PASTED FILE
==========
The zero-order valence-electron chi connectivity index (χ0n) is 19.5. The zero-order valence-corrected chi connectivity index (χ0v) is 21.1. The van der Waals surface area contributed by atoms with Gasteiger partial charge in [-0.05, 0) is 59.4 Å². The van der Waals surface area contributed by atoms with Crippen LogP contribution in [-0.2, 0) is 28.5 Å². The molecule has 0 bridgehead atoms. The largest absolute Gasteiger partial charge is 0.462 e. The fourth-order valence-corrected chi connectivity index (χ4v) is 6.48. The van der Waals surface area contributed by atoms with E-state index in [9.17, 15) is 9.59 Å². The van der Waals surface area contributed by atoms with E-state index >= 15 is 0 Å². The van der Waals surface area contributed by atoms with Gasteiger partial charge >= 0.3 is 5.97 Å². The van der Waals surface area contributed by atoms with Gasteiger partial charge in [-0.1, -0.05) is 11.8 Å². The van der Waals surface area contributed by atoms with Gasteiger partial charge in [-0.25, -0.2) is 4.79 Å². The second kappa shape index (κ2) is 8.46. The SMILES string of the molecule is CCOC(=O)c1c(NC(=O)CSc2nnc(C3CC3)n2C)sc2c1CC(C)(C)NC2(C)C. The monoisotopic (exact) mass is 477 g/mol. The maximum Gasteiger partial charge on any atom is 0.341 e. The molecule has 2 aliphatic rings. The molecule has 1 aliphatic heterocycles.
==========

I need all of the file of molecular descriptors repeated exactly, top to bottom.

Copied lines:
The zero-order valence-electron chi connectivity index (χ0n) is 19.5. The zero-order valence-corrected chi connectivity index (χ0v) is 21.1. The van der Waals surface area contributed by atoms with Gasteiger partial charge in [-0.05, 0) is 59.4 Å². The van der Waals surface area contributed by atoms with Crippen LogP contribution in [-0.2, 0) is 28.5 Å². The molecule has 0 bridgehead atoms. The largest absolute Gasteiger partial charge is 0.462 e. The fourth-order valence-corrected chi connectivity index (χ4v) is 6.48. The van der Waals surface area contributed by atoms with E-state index in [9.17, 15) is 9.59 Å². The van der Waals surface area contributed by atoms with E-state index >= 15 is 0 Å². The van der Waals surface area contributed by atoms with Gasteiger partial charge >= 0.3 is 5.97 Å². The van der Waals surface area contributed by atoms with Gasteiger partial charge in [-0.1, -0.05) is 11.8 Å². The van der Waals surface area contributed by atoms with Gasteiger partial charge in [-0.25, -0.2) is 4.79 Å². The second kappa shape index (κ2) is 8.46. The SMILES string of the molecule is CCOC(=O)c1c(NC(=O)CSc2nnc(C3CC3)n2C)sc2c1CC(C)(C)NC2(C)C. The monoisotopic (exact) mass is 477 g/mol. The maximum Gasteiger partial charge on any atom is 0.341 e. The molecule has 2 aliphatic rings. The molecule has 1 aliphatic heterocycles.